Greater Acceptance of AI Translates to Lower Satisfaction Levels

The use of artificial intelligence to improve the customer experience has increased significantly as a result of COVID-19. However, while trust and acceptance of AI overall has increased, there has been a drop in satisfaction due to increased consumer expectations, particularly for later-stage interactions where a more humanized experience is preferred.

The COVID-19 crisis has accelerated the use of digital technologies and has increased the application of artificial intelligence (AI) into all aspects of the consumer experience. As the pandemic continues to impact the way consumers interact with financial institutions and with each other, the demand for contactless or non-touch interfaces, such as chatbots, increases. This has forced organizations to find new ways to integrate advanced intelligence into the entire customer journey.

According to an Economist Intelligence Unit survey from March and April of 2020, 77% of bank executives believed the the ability to extract value from AI will sort the winners from the losers in banking. AI platforms were the second highest priority area of technology investment, behind only cybersecurity, according to the survey. The importance of AI adoption is only likely to increase in the post-pandemic era.

Unfortunately, the increased focus on the potential and use of AI has not been reflected in higher levels of satisfaction. Instead, satisfaction levels with AI have actually decreased since 2018.

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AI Interactions Increasing

According to a Capgemini study conducted in April and May of this year, more than half of consumers (54%) have daily AI-enabled interactions with organizations, including chatbots, digital assistants, facial recognition or biometric scanners. This was a significant increase over 2018 (21%). Even after lockdowns are lifted, consumers say they will still be looking to make increased use of touchless interfaces, including voice interfaces, facial recognition, or apps.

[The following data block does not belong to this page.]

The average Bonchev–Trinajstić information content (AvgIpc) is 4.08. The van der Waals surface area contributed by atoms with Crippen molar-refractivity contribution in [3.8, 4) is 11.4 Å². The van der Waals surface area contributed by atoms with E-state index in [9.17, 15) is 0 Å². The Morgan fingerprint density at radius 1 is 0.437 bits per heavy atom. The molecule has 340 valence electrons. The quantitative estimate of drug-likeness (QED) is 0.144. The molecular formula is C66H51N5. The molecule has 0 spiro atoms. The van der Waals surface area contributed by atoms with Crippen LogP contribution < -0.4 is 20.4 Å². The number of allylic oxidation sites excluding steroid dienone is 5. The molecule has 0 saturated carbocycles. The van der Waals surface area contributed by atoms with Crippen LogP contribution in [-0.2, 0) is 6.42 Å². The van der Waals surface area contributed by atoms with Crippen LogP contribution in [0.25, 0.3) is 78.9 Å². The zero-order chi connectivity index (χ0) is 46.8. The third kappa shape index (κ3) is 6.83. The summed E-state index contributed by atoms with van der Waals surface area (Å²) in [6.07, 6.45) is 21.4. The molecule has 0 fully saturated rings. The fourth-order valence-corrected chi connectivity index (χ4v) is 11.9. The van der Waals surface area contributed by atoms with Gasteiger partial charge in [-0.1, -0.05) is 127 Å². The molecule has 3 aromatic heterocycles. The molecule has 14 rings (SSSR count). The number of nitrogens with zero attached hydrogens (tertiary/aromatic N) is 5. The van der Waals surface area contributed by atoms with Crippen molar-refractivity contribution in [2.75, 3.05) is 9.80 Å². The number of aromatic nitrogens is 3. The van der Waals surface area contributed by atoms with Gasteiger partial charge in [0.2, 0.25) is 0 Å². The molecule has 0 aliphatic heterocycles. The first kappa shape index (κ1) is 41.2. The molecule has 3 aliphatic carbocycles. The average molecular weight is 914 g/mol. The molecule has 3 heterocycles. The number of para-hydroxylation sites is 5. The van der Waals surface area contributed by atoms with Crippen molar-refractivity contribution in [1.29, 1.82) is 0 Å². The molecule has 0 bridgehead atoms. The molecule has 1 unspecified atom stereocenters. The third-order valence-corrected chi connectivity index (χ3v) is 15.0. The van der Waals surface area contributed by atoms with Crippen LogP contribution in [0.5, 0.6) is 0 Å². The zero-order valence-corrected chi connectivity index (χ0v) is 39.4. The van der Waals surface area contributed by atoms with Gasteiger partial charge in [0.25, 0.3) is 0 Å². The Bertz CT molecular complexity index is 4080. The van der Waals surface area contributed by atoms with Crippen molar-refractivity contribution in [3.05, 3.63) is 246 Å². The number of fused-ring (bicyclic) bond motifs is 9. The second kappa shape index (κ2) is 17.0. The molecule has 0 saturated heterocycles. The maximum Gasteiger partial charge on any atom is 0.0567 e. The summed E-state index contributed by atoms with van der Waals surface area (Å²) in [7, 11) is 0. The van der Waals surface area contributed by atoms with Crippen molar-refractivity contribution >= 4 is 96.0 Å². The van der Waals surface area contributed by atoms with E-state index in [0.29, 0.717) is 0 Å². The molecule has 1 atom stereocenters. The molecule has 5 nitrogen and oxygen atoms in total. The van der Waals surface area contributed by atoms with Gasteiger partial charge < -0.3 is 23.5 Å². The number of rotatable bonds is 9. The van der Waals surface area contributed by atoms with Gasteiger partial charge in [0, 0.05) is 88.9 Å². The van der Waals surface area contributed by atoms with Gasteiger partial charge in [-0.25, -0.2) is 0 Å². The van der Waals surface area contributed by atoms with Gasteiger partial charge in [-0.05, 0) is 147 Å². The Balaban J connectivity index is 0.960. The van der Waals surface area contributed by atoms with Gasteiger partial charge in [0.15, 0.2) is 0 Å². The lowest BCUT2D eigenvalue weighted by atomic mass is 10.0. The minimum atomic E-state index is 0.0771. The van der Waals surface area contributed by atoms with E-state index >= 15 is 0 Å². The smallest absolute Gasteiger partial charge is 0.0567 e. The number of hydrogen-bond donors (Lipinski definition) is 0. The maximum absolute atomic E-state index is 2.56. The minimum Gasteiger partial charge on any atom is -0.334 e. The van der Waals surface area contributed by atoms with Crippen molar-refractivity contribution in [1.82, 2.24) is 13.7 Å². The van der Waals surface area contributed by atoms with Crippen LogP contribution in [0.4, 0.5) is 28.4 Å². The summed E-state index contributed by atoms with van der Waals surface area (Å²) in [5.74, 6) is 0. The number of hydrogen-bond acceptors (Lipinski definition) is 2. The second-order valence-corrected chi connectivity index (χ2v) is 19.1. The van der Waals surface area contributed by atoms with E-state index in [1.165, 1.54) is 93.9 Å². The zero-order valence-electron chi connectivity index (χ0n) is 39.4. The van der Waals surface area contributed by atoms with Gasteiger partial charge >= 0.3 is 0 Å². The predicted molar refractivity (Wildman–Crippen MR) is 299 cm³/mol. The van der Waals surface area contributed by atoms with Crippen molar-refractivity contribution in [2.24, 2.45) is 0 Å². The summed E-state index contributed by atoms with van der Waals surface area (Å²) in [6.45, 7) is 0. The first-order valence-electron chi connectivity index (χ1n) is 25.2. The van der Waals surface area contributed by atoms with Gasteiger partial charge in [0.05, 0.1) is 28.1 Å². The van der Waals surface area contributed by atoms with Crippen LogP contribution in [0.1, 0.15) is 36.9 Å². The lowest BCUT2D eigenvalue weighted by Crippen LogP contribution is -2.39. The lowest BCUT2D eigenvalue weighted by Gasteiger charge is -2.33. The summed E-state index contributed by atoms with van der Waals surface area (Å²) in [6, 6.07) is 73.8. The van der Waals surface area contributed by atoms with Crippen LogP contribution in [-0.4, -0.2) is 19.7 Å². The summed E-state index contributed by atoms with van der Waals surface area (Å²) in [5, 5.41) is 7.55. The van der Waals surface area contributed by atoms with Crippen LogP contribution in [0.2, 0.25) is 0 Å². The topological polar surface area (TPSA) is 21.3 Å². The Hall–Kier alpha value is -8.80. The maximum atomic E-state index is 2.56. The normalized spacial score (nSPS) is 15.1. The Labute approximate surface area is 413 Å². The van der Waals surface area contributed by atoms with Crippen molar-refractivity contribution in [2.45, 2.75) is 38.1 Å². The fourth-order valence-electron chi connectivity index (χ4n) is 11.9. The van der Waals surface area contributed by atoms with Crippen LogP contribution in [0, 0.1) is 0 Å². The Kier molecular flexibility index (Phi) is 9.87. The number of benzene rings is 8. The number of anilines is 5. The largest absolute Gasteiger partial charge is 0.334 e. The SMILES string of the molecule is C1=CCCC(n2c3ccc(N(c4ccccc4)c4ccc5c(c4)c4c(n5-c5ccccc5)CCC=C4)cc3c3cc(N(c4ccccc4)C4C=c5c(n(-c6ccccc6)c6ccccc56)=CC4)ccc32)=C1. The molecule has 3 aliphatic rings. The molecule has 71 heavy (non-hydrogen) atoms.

From a sector perspective, automotive (64%) and public sector (62%) were strong performers, followed by banking and insurance (51%). According to the research, close to half (45%) of consumers prefer voice interfaces when engaging with organizations followed by 30% who prefer chat interfaces and 15% who prefer AI systems built in websites/apps. But the choice of AI interactions varies during different stages of the customer journey.

The Capgemini research found that 41% of consumers prefer AI-only interactions for researching and browsing, up from 25% in 2018. As a consumer moves forward in their journey, AI is preferred less, with more humanized experiences gaining favor. Part of the reason for the drop in AI preference is caused by the drop in trust in AI later in the journey.

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Trust in AI Overall is Improving

Without trust, the acceptance of artificial intelligence by consumers will lag. The good news is that trust in AI interactions is increasing overall. In fact, according to the Capgemini research, more than two-thirds of consumers (67%) trust personalized recommendations. In addition, the share of consumers who do not trust machines with the security and privacy of their personal data has dropped to 36%, down from 49% in 2018.